Weekly NewsBrief 10/19/20 - 10/25/20
Idaho families can get thousands to help with education costs – By Eric Grossarth, East Idaho News
Idaho families can receive up to $3,500 to purchase or receive reimbursement for educational materials, technology or services through a website launching Wednesday.
In September, Gov. Brad Little announced the Strong Families, Strong Students initiative utilizing $50 million in federal COVID-19 relief funds. Since the announcement, the State Board of Education has approved a contract with a third-party vendor, allowing the Wednesday launch of strongfamlies.idaho.gov.
“When parents have to step in to provide instruction and equipment due to school-related closures, we see them pushed out of the workforce – something that strains our economic rebound, Little said in a news release Monday announcing the website.
The website will allow eligible parents to apply for $1,500 per eligible student with a maximum award of $3,500 per family. The money can be used to purchase or receive reimbursement for eligible educational materials, devices and services.
Eligible items include computers, software, other devices including adaptive learning technology, internet connectivity, instructional materials, and fees for courses, tutoring services, educational services and therapies, and licensed daycare during work hours.
New Jersey Gov. Phil Murphy said Tuesday he was nominating Angelica Allen-McMillan to be the state's next education commissioner.
The appointment comes as the states' more than 600 school districts work through the COVID-19 outbreak, with many holding online-only or hybrid lessons.
"A product of New Jersey's public schools, Angelica has worked at all levels of education and knows exactly what our teachers and students need to succeed," Murphy said. "She is an exemplary educator, and I'm confident she is the leader we need to carry our school communities through the remainder of this pandemic and beyond."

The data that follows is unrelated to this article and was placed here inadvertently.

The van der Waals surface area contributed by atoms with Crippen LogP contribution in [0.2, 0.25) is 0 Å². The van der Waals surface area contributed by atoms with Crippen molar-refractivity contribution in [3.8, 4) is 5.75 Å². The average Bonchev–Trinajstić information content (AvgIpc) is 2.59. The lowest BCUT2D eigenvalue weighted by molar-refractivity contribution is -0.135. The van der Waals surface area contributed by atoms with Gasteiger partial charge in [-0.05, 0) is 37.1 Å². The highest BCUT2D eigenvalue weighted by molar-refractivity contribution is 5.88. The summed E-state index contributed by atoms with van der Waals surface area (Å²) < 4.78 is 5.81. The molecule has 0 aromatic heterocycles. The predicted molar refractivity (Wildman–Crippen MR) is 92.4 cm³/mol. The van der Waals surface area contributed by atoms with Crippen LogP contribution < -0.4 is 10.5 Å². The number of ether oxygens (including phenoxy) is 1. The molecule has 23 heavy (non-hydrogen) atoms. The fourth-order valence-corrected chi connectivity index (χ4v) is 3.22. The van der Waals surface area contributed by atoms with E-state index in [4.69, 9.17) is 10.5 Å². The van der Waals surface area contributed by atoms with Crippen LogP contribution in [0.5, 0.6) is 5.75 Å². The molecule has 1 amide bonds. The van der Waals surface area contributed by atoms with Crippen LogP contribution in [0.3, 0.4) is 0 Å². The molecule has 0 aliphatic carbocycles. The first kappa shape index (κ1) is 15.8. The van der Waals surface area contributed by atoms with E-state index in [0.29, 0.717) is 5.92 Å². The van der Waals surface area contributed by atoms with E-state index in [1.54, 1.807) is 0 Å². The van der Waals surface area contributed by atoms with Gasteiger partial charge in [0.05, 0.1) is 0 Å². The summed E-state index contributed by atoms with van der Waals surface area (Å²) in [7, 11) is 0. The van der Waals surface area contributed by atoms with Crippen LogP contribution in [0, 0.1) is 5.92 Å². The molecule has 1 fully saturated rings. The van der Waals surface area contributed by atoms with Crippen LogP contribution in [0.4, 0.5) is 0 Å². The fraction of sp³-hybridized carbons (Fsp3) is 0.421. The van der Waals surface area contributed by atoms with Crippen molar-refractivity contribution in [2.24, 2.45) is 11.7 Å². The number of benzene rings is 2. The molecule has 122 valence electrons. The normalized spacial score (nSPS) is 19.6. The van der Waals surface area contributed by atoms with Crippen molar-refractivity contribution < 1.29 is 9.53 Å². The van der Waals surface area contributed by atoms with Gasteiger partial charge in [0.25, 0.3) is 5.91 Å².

Allen-McMillan will succeed Lamont Repollet, who announced his plan to leave over the summer to take the top post at Kean University.
The Wyoming State Board of Education (SBE) will meet Oct. 26 to “take action to extend the emergency rules allowing school districts to request an exception to state accountability requirements for the 2020-21 school year,” according to an SBE release Monday.
“Additionally, the SBE will take action on the teacher evaluation systems that have been recommended for approval by the Wyoming Department of Education and the establishment of an updated protocol for email communications with the board,” the release said.
The SBE will also convene as the State Board of Vocational Education in order to receive a quarterly update on career and technical education activities from the Wyoming Department of Education. A presentation by LoveTrades will also occur during this meeting.
Those interested in attending the online Zoom meeting beginning at 9:00 am, October 26 should register in advance. After registering, participants will receive a confirmation email containing information about joining the session.
CDC Clarifies '15-Minute Rule' for Social Distancing – By Sarah D. Sparks, Ed Week
There's no reset button on COVID-19 exposure.
That's the concern underlying new changes to the Centers for Disease Control and Prevention's definitions and guidance on social distancing during the pandemic, which will likely mean changes in some schools' approach to preventing or tracing coronavirus outbreaks and significantly more students being identified for quarantine.
The CDC now defines a "close contact" of someone with COVID-19 as anyone who was within six feet of someone infected for a total of 15 minutes over the course of 24 hours. For example, if a student came into contact with a sick classmate three times during a school day, for five minutes each time, he would be asked to stay home and isolate himself for 14 days, while checking for fever, coughing, and other symptoms of COVID-19. Students and adults in schools would need to go into quarantine if they had close contact from two days before the infected person showed symptoms (or within two days of being tested, if the person had no symptoms) until the infected person started quarantine.
Previously, a close contact was someone who was close to an infected person for 15 minutes continuously, a rule that has led to confusion in schools about how best to limit exposure. For example, the Iowa Department of Public Health's Medical Director Caitlin Pedati came out publically to discourage schools from using a so-called "COVID shuffle"—in which students are asked to get up and move around every 10-14 minutes to avoid students being close to one another for more than 15 minutes at a time.